Smartphones provide a wide range of communication channels – calling, texting, instant messaging, social networking, video calling, chatting to other players in games and emailing to name a few. This is great for young people, who love to socialise, but these channels can also allow unwanted and hurtful contact. Smartphones can be used by bullies, and young people can make themselves vulnerable to contact by those with a sexual interest in children, particularly if they share their personal information.

Conduct Risks: children may be at risk because of their own and others’ behavior.

Young people may get into difficulty if they don’t think about the consequences of the information they share, which may damage their online reputation or leave them open to contact from someone who may want to bully or abuse them. Equally, passing on gossip, photos or information among friends can be a form of bullying, so children need to think before they post or send anything.

Commercialism Risks: young people can be unaware of hidden costs and advertising.

There have been cases where children and young people have got into difficulty by inadvertently running up bills when buying apps and making in-app purchases. In addition, online and in-app advertising have increased massively over the last few years, with mobile advertising more than doubling during the year. However, many young people are unaware of targeted advertising, especially if it comes in the form of a game app.

How to stay safe

Smartphones provide a variety of interesting activities and ways for young people to engage with their friends and families. However, it is important to be aware of what these devices can do and how you can talk with your child to help them to use this technology in safe and positive way.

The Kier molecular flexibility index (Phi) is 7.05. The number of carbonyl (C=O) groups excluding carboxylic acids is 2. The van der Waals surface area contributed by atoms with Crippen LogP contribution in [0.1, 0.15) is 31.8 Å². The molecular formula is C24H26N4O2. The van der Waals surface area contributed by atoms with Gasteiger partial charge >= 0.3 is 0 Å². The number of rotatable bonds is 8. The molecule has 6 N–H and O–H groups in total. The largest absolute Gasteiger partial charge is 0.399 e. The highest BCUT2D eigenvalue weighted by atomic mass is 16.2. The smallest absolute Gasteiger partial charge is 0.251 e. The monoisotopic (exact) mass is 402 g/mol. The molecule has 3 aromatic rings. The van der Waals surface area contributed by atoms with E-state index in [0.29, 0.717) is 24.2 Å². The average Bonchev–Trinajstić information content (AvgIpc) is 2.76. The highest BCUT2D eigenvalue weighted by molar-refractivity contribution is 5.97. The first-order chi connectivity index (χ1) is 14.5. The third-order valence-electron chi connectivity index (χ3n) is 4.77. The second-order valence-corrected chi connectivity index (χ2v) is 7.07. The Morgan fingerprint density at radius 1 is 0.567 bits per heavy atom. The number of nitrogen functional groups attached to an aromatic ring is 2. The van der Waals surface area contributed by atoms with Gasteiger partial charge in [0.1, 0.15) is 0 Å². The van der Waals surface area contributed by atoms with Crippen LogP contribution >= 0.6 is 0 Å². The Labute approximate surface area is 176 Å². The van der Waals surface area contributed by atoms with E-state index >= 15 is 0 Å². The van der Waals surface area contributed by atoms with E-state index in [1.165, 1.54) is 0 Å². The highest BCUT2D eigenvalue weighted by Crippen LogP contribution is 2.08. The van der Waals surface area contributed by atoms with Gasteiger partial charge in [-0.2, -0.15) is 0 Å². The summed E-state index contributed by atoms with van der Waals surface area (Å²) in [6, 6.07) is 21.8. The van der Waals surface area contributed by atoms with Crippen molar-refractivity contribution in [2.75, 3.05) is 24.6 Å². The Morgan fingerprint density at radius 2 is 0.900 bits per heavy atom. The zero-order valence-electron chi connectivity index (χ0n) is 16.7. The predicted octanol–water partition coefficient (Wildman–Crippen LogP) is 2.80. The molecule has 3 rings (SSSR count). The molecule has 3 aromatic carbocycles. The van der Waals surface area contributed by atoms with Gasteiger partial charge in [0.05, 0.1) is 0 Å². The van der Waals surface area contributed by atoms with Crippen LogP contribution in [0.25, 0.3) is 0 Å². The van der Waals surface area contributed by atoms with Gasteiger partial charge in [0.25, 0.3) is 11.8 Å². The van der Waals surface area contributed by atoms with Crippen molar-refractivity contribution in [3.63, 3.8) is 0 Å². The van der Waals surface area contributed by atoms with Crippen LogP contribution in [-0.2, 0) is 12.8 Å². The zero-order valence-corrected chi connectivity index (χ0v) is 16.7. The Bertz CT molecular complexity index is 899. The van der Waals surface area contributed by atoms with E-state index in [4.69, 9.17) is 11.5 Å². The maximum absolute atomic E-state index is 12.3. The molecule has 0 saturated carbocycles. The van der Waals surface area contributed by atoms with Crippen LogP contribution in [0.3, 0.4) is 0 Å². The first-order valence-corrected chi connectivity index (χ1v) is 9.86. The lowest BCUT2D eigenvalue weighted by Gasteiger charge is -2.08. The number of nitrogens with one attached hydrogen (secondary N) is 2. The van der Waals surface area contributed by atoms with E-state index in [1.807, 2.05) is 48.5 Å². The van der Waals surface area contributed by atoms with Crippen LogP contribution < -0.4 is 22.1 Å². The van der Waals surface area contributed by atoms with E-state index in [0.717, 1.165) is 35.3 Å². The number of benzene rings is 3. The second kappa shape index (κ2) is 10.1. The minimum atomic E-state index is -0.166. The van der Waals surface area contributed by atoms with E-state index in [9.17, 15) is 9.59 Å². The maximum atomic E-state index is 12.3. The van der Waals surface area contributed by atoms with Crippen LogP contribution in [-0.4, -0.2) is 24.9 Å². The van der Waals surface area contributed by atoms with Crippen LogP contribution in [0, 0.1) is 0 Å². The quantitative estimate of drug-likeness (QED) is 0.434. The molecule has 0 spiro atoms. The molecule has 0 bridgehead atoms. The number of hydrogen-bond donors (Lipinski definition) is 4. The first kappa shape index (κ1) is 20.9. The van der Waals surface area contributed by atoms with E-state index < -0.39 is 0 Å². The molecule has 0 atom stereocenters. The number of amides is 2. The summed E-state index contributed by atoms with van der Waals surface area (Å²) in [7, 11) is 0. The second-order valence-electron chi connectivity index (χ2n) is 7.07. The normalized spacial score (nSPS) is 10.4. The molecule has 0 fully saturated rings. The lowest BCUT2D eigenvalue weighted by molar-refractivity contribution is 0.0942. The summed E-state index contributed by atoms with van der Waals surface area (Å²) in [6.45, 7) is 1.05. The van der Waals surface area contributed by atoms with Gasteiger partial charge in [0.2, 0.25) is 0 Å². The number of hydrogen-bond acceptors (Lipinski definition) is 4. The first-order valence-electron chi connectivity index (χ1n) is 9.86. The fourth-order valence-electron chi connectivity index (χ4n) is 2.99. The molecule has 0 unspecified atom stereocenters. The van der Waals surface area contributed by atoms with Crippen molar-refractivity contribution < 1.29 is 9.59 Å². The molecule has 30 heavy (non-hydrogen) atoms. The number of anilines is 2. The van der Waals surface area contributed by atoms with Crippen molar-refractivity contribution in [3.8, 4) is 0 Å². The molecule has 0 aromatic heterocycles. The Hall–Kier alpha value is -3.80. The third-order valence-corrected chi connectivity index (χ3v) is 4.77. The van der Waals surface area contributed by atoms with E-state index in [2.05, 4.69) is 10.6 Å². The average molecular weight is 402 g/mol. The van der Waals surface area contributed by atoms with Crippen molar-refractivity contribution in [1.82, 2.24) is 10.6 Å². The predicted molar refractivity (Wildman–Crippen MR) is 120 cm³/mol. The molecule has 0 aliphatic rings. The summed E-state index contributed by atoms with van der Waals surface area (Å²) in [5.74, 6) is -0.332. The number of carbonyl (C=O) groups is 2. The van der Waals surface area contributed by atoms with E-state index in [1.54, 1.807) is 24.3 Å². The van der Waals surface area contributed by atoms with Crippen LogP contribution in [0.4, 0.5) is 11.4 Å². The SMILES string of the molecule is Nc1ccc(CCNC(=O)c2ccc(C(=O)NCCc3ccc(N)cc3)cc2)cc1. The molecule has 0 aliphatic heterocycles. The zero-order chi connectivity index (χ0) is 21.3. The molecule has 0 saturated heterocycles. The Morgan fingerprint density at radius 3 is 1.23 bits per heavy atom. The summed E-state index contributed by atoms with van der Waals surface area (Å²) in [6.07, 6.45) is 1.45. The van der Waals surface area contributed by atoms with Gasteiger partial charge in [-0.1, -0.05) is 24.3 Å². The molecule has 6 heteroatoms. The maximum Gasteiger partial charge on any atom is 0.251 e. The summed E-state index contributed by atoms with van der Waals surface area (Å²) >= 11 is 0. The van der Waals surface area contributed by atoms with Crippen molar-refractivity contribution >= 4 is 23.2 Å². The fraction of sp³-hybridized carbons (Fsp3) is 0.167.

Three steps for parents:

  1. When you sign up to a mobile contract, make sure that you and your child understand the contract’s internet data allowance – accessing the internet uses internet data and if you go over your allowance it may cost you.
  2. Understand the capabilities of smartphones and how you as a parent can support your child to be smart and safe in their smartphone use. To help with this, read the our FAQs and see our iPhone or BlackBerry tips. If you are buying a smartphone, why not print our Shopper’s Checklist and ask these questions in the shop?
  3. Talk with your child about safe and responsible smartphone use and agree a set of family rules. Perhaps you could agree rules with your child about not meeting up with people they have only met online, how much they are allowed to spend on apps, what websites it’s okay and not okay to visit, and whether their phone should be switched off at night. Remember that smartphones connect to the internet, so the same advice and rules for keeping safe online apply.

Stay tuned as we continue our guide next week with FAQs: Your questions answered, including questions on internet access capabilities of modern smartphones, which apps are appropriate for your child, how your child can try to protect their personal information online and how you can ensure your child spends enough time in the real world as well.